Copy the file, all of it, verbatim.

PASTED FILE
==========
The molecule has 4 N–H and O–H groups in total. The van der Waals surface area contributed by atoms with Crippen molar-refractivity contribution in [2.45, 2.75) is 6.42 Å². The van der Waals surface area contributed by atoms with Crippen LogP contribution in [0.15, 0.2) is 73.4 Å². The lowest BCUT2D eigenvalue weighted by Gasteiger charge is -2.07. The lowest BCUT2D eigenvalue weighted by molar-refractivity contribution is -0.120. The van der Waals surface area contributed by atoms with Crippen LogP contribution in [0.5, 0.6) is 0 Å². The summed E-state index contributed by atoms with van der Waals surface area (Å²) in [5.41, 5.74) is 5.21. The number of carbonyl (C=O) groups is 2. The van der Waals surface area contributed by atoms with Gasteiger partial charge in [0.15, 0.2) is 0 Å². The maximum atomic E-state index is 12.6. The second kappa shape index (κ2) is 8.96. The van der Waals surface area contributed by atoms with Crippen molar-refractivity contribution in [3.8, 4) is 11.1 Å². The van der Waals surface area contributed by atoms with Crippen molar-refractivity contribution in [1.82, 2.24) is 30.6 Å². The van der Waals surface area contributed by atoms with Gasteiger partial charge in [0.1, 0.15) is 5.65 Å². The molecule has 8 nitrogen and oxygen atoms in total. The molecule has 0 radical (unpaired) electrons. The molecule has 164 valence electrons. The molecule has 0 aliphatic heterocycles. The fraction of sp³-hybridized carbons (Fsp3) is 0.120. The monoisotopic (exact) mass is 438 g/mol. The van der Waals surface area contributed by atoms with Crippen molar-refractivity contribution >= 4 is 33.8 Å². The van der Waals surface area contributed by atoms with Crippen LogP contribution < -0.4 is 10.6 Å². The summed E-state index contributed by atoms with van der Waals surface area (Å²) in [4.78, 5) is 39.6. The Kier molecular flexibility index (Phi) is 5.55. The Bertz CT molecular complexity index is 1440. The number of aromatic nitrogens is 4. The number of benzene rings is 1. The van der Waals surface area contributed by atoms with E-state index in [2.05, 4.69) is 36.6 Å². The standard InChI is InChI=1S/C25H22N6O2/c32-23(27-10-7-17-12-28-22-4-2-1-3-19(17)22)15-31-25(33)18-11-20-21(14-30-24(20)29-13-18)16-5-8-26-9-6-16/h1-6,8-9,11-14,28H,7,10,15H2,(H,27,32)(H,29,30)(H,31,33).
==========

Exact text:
The molecule has 4 N–H and O–H groups in total. The van der Waals surface area contributed by atoms with Crippen molar-refractivity contribution in [2.45, 2.75) is 6.42 Å². The van der Waals surface area contributed by atoms with Crippen LogP contribution in [0.15, 0.2) is 73.4 Å². The lowest BCUT2D eigenvalue weighted by Gasteiger charge is -2.07. The lowest BCUT2D eigenvalue weighted by molar-refractivity contribution is -0.120. The van der Waals surface area contributed by atoms with Crippen LogP contribution in [0.5, 0.6) is 0 Å². The summed E-state index contributed by atoms with van der Waals surface area (Å²) in [5.41, 5.74) is 5.21. The number of carbonyl (C=O) groups is 2. The van der Waals surface area contributed by atoms with Gasteiger partial charge in [0.15, 0.2) is 0 Å². The maximum atomic E-state index is 12.6. The second kappa shape index (κ2) is 8.96. The van der Waals surface area contributed by atoms with Crippen molar-refractivity contribution in [3.8, 4) is 11.1 Å². The van der Waals surface area contributed by atoms with Crippen molar-refractivity contribution in [1.82, 2.24) is 30.6 Å². The van der Waals surface area contributed by atoms with Gasteiger partial charge in [0.1, 0.15) is 5.65 Å². The molecule has 8 nitrogen and oxygen atoms in total. The molecule has 0 radical (unpaired) electrons. The molecule has 164 valence electrons. The molecule has 0 aliphatic heterocycles. The fraction of sp³-hybridized carbons (Fsp3) is 0.120. The monoisotopic (exact) mass is 438 g/mol. The van der Waals surface area contributed by atoms with Crippen molar-refractivity contribution >= 4 is 33.8 Å². The van der Waals surface area contributed by atoms with Crippen LogP contribution < -0.4 is 10.6 Å². The summed E-state index contributed by atoms with van der Waals surface area (Å²) in [4.78, 5) is 39.6. The Kier molecular flexibility index (Phi) is 5.55. The Bertz CT molecular complexity index is 1440. The number of aromatic nitrogens is 4. The number of benzene rings is 1. The van der Waals surface area contributed by atoms with E-state index in [2.05, 4.69) is 36.6 Å². The standard InChI is InChI=1S/C25H22N6O2/c32-23(27-10-7-17-12-28-22-4-2-1-3-19(17)22)15-31-25(33)18-11-20-21(14-30-24(20)29-13-18)16-5-8-26-9-6-16/h1-6,8-9,11-14,28H,7,10,15H2,(H,27,32)(H,29,30)(H,31,33).